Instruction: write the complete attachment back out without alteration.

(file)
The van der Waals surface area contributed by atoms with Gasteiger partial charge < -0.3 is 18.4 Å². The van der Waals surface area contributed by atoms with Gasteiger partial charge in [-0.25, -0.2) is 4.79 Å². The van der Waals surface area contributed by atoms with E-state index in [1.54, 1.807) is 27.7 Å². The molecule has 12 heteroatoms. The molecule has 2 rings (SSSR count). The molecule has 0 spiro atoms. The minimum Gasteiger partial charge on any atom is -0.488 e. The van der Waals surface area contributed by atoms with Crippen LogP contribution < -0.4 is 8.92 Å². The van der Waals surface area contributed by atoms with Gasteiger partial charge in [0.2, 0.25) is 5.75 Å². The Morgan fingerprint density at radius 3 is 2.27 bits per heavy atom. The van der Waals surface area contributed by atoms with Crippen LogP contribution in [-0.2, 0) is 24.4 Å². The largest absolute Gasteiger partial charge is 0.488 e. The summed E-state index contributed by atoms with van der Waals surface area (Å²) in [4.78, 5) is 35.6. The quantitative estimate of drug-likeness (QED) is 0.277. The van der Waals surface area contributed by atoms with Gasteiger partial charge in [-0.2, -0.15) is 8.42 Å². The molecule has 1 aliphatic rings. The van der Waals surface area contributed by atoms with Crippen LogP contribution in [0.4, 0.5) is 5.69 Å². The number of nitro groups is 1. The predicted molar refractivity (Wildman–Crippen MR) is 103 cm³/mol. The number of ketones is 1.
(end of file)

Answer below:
The van der Waals surface area contributed by atoms with Gasteiger partial charge < -0.3 is 18.4 Å². The van der Waals surface area contributed by atoms with Gasteiger partial charge in [-0.25, -0.2) is 4.79 Å². The van der Waals surface area contributed by atoms with E-state index in [1.54, 1.807) is 27.7 Å². The molecule has 12 heteroatoms. The molecule has 2 rings (SSSR count). The molecule has 0 spiro atoms. The minimum Gasteiger partial charge on any atom is -0.488 e. The van der Waals surface area contributed by atoms with Crippen LogP contribution < -0.4 is 8.92 Å². The van der Waals surface area contributed by atoms with Gasteiger partial charge in [0.2, 0.25) is 5.75 Å². The Morgan fingerprint density at radius 3 is 2.27 bits per heavy atom. The van der Waals surface area contributed by atoms with Crippen LogP contribution in [-0.2, 0) is 24.4 Å². The largest absolute Gasteiger partial charge is 0.488 e. The summed E-state index contributed by atoms with van der Waals surface area (Å²) in [4.78, 5) is 35.6. The quantitative estimate of drug-likeness (QED) is 0.277. The van der Waals surface area contributed by atoms with Gasteiger partial charge in [-0.2, -0.15) is 8.42 Å². The molecule has 1 aliphatic rings. The van der Waals surface area contributed by atoms with Crippen LogP contribution in [0.4, 0.5) is 5.69 Å². The number of nitro groups is 1. The predicted molar refractivity (Wildman–Crippen MR) is 103 cm³/mol. The number of ketones is 1.